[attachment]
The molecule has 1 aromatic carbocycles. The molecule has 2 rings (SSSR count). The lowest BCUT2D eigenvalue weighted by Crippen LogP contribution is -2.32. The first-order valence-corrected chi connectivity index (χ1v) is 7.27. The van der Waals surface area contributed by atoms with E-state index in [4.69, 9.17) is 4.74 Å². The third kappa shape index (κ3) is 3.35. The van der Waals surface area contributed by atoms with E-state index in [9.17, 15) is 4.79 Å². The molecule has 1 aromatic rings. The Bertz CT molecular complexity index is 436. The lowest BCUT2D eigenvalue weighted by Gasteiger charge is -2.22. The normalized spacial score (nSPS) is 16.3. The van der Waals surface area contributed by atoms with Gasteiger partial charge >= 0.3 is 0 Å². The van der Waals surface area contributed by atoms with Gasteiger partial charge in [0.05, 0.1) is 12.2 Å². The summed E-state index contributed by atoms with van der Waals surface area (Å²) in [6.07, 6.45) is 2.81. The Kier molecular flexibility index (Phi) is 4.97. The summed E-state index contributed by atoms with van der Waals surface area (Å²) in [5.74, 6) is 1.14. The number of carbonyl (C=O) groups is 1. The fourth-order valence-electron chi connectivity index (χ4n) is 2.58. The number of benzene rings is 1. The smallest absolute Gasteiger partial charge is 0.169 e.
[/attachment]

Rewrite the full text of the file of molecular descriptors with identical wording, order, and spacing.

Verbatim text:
The molecule has 1 aromatic carbocycles. The molecule has 2 rings (SSSR count). The lowest BCUT2D eigenvalue weighted by Crippen LogP contribution is -2.32. The first-order valence-corrected chi connectivity index (χ1v) is 7.27. The van der Waals surface area contributed by atoms with E-state index in [4.69, 9.17) is 4.74 Å². The third kappa shape index (κ3) is 3.35. The van der Waals surface area contributed by atoms with E-state index in [9.17, 15) is 4.79 Å². The molecule has 1 aromatic rings. The Bertz CT molecular complexity index is 436. The lowest BCUT2D eigenvalue weighted by Gasteiger charge is -2.22. The normalized spacial score (nSPS) is 16.3. The van der Waals surface area contributed by atoms with Gasteiger partial charge >= 0.3 is 0 Å². The van der Waals surface area contributed by atoms with Gasteiger partial charge in [0.05, 0.1) is 12.2 Å². The summed E-state index contributed by atoms with van der Waals surface area (Å²) in [6.07, 6.45) is 2.81. The Kier molecular flexibility index (Phi) is 4.97. The summed E-state index contributed by atoms with van der Waals surface area (Å²) in [5.74, 6) is 1.14. The number of carbonyl (C=O) groups is 1. The fourth-order valence-electron chi connectivity index (χ4n) is 2.58. The number of benzene rings is 1. The smallest absolute Gasteiger partial charge is 0.169 e.